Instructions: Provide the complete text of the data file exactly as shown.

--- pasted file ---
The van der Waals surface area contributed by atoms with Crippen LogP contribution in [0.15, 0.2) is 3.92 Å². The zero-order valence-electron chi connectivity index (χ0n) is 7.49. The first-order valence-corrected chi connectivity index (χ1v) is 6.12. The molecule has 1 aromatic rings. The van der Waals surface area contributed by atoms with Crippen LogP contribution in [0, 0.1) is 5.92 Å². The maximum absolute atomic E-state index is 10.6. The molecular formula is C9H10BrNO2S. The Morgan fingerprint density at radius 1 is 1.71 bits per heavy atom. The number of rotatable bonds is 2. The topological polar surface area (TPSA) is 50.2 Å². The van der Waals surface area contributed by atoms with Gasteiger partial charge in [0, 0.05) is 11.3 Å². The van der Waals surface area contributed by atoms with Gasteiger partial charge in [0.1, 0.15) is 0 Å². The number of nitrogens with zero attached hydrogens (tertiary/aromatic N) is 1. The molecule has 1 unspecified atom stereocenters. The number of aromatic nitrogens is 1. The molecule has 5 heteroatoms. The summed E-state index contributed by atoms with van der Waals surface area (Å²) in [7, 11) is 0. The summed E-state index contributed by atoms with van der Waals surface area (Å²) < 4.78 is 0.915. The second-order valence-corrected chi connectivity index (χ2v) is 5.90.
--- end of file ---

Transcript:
The van der Waals surface area contributed by atoms with Crippen LogP contribution in [0.15, 0.2) is 3.92 Å². The zero-order valence-electron chi connectivity index (χ0n) is 7.49. The first-order valence-corrected chi connectivity index (χ1v) is 6.12. The molecule has 1 aromatic rings. The van der Waals surface area contributed by atoms with Crippen LogP contribution in [0, 0.1) is 5.92 Å². The maximum absolute atomic E-state index is 10.6. The molecular formula is C9H10BrNO2S. The Morgan fingerprint density at radius 1 is 1.71 bits per heavy atom. The number of rotatable bonds is 2. The topological polar surface area (TPSA) is 50.2 Å². The van der Waals surface area contributed by atoms with Gasteiger partial charge in [0, 0.05) is 11.3 Å². The van der Waals surface area contributed by atoms with Gasteiger partial charge in [0.1, 0.15) is 0 Å². The number of nitrogens with zero attached hydrogens (tertiary/aromatic N) is 1. The molecule has 1 unspecified atom stereocenters. The number of aromatic nitrogens is 1. The molecule has 5 heteroatoms. The summed E-state index contributed by atoms with van der Waals surface area (Å²) in [7, 11) is 0. The summed E-state index contributed by atoms with van der Waals surface area (Å²) < 4.78 is 0.915. The second-order valence-corrected chi connectivity index (χ2v) is 5.90.